Senate Bombarded on ‘Pedophile Protection Act’

In its first day, hundreds of Americans have taken advantage of a unique campaign to sound off in opposition to new hate-crimes legislation on the fast track of the U.S. Senate by overnighting letters to individual senators at a significantly reduced price. Janet Porter, president of Faith2Action, organized the effort to utilize reduced rates for individual letters delivered by Fed Ex to individual senators in bulk quantities. Overnight letters not only have more impact, but can be assured of delivery in time to impact pending legislation. For only $10.95, any member of the public can send letters to all 100 senators, individually addressed and “signed” by the sender. The letters ask for a written response and call for opposition to the bill, including by filibuster if necessary.

“In the first 12 hours of this campaign alone, 500 orders were placed,” said Joseph Farah, founder and chief executive officer of WorldNetDaily. “That represents 50,000 actual letters to be distributed to 100 U.S. senators the next day. At the rate these orders are being placed, I would estimate we will see as many as 10,000 orders before we close out the offer. That will represent 1 million letters, all delivered by overnight express, to the 100 people who will decide the fate of this bill.” (Click on link above to send letters.)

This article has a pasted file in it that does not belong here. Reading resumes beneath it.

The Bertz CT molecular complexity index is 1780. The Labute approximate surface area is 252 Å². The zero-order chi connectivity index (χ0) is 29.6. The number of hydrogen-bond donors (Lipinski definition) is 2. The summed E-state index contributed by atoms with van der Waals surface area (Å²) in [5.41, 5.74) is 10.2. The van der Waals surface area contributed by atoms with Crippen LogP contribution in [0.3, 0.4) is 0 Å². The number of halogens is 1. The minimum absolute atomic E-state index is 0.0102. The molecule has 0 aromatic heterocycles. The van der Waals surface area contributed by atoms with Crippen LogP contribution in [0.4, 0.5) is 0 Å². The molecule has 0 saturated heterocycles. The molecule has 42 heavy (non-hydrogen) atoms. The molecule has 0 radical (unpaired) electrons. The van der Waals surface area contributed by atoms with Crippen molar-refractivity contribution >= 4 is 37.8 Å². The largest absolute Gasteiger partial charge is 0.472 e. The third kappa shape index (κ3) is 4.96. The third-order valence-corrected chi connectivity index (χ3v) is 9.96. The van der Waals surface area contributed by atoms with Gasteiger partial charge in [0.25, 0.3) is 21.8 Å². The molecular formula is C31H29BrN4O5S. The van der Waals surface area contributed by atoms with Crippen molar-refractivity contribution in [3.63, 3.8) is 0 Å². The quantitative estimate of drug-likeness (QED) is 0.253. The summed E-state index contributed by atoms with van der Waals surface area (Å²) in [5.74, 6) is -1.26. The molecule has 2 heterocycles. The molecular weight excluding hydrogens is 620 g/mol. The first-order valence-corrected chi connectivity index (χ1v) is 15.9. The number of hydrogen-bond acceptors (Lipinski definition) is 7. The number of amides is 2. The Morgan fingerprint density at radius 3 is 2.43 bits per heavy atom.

Maine Becomes 5th State to Allow Gay Marriage

Maine’s governor signed a freshly passed bill Wednesday approving gay marriage, making it the fifth state to approve the practice and moving New England closer to allowing it throughout the region. New Hampshire legislators were also poised to send a gay marriage bill to their governor, who hasn’t indicated whether he’ll sign it. If he does, Rhode Island would be the region’s sole holdout. The Maine Senate voted 21-13, with one absent, for a bill that authorizes marriage between any two people rather than between one man and one woman, as state law currently allows.

Hawaii Lawmakers Vote to Celebrate ‘Islam Day’

Hawaii’s state Senate has overwhelmingly approved a bill to celebrate “Islam Day,” despite the objections of a few lawmakers who said they didn’t think the state should honor a religion connected to Sept. 11, 2001. The resolution to proclaim Sept. 24, 2009, as Islam Day passed the Senate on a 22-3 vote Wednesday. The bill was previously passed by Hawaii’s House of Representatives. The bill recognizes what it calls “the rich religious, scientific, cultural and artistic contributions” that Islam and the Islamic world have made. But the Senate’s two Republicans argued that radical Islamists cheered the 2001 attacks. They also noted that other religions didn’t have a special day honored.